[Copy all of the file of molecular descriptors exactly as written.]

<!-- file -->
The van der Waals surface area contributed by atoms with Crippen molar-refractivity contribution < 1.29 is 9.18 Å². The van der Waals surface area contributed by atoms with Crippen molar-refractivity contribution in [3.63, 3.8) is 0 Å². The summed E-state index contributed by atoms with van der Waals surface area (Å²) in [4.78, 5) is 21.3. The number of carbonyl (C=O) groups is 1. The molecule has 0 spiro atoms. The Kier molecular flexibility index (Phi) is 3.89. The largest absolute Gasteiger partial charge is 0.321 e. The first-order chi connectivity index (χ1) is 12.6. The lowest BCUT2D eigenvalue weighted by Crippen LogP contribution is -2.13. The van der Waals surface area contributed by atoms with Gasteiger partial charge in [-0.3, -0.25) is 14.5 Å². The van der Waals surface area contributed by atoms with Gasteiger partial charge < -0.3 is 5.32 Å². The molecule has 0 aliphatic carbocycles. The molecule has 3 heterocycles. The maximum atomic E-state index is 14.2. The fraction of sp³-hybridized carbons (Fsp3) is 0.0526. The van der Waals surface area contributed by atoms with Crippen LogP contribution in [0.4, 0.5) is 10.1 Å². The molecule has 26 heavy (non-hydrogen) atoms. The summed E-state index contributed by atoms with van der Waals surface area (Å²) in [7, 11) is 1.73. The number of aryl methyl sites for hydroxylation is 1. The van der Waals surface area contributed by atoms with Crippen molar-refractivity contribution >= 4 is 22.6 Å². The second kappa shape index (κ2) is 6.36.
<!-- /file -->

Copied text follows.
The van der Waals surface area contributed by atoms with Crippen molar-refractivity contribution < 1.29 is 9.18 Å². The van der Waals surface area contributed by atoms with Crippen molar-refractivity contribution in [3.63, 3.8) is 0 Å². The summed E-state index contributed by atoms with van der Waals surface area (Å²) in [4.78, 5) is 21.3. The number of carbonyl (C=O) groups is 1. The molecule has 0 spiro atoms. The Kier molecular flexibility index (Phi) is 3.89. The largest absolute Gasteiger partial charge is 0.321 e. The first-order chi connectivity index (χ1) is 12.6. The lowest BCUT2D eigenvalue weighted by Crippen LogP contribution is -2.13. The van der Waals surface area contributed by atoms with Gasteiger partial charge in [-0.3, -0.25) is 14.5 Å². The van der Waals surface area contributed by atoms with Gasteiger partial charge < -0.3 is 5.32 Å². The molecule has 0 aliphatic carbocycles. The molecule has 3 heterocycles. The maximum atomic E-state index is 14.2. The fraction of sp³-hybridized carbons (Fsp3) is 0.0526. The van der Waals surface area contributed by atoms with Crippen LogP contribution in [0.4, 0.5) is 10.1 Å². The molecule has 26 heavy (non-hydrogen) atoms. The summed E-state index contributed by atoms with van der Waals surface area (Å²) in [7, 11) is 1.73. The number of aryl methyl sites for hydroxylation is 1. The van der Waals surface area contributed by atoms with Crippen molar-refractivity contribution >= 4 is 22.6 Å². The second kappa shape index (κ2) is 6.36.